Plugs for our friends at Reuben’s Brews and Boar’s Nest Barbecue in Ballard, as well as the Elk Public House in Spokane, with perhaps the greatest web URL ever. Brilliant. All within striking distance.

Venomous Insects Crawling Out of the Woodpile

High Octane Growler will go quietly with Angie Dickinson’s Officer Pepper Anderson.

For some reason, the conversation veered into what Garett likes to call “venomous insects crawling out of the woodpile to kill you.” If the idea of brown recluses, black widows, “orb-web” spiders, wolf spiders and tarantulas make you squeamish, just look over at the Angie Dickinson photo.

Tommy and the gang discuss spider encounters, but Garett wins by miles with yarn-spinning anecdotes about stalking black widow spiders in Alpine, and relaying the famous (and then missing) Tarantula Story of Greater El Cajon.

Kruse also discusses his arachnid pranks on the contractor working on his house, and his penchant for leaving life-size cut-outs of celebrities in unsuspecting places for friends and colleagues. Needless to say, no one tries to sneak candy out of Kruse’s cupboards anymore.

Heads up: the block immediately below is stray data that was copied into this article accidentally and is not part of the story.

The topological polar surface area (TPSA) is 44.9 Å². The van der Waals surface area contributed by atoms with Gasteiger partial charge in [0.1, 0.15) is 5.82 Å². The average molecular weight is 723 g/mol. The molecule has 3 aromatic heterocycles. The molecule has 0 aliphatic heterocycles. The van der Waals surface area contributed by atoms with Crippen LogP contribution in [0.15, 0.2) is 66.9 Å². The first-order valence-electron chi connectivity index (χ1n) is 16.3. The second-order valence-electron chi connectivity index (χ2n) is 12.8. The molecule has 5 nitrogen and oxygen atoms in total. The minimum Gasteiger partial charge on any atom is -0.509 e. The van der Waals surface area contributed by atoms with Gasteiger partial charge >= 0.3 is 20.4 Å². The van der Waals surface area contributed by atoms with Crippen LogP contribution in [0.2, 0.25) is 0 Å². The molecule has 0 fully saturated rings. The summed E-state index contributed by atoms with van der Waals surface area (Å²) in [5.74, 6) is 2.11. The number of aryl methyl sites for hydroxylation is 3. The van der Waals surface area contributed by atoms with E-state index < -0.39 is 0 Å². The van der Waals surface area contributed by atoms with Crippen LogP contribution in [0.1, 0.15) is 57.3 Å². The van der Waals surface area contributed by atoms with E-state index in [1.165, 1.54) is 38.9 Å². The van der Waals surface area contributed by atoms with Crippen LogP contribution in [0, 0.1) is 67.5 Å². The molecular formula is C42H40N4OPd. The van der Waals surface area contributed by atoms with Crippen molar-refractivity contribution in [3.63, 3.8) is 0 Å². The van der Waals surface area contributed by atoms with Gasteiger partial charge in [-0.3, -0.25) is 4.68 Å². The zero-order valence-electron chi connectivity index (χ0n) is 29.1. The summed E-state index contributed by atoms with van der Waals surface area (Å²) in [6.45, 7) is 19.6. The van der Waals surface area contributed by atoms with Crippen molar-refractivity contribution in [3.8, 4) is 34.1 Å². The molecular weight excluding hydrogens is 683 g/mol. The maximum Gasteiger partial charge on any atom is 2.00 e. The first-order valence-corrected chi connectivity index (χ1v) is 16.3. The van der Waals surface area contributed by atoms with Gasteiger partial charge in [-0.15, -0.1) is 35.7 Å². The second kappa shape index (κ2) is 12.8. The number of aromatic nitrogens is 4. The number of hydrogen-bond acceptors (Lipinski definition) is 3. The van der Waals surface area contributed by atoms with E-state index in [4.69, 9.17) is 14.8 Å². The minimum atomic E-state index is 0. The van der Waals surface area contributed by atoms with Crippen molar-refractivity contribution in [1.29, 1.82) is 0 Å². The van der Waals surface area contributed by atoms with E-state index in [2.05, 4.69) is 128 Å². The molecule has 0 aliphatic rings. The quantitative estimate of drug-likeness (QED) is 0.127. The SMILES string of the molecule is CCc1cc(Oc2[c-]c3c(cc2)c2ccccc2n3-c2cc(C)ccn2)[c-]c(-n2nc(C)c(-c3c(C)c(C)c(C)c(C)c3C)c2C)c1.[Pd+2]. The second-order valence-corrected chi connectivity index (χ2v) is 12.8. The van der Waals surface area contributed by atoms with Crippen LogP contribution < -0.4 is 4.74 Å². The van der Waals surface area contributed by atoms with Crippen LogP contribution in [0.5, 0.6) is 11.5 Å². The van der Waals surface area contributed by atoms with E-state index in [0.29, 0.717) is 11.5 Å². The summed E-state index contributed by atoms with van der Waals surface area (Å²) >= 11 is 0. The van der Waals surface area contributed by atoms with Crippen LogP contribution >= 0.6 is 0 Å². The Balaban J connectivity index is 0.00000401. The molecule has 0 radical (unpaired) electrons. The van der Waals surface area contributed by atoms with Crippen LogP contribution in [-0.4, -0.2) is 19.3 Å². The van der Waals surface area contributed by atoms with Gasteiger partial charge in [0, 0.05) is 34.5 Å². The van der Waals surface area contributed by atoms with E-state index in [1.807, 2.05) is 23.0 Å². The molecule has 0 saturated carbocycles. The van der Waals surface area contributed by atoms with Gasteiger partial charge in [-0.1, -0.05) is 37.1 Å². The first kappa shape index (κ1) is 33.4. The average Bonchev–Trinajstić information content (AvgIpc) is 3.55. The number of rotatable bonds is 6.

Beers Enjoyed

Shatner: If you see a cardboard cut-out of him in your living room, Kruse has your keys.

No-Li Jet Star Imperial IPA
American Double / Imperial IPA
ABV 8.1%

Reuben’s Brews Imperial Rye IPA
American Double / Imperial IPA
ABV 8.4%

Music Enjoyed

Tommy opted to kick off this edition of High Octane Growler with The Clash and “Jail Guitar Doors,” a song which first appeared as the b-side of “Clash City Rockers” in Great Britain, and later wound up on the U.S. edition of The Clash in 1979.

The more you know: Jail Guitar Doors is also the name for an initiative set up by another one of our favorites, Billy Bragg, which provides musical equipment and gear for prison inmates in Britain.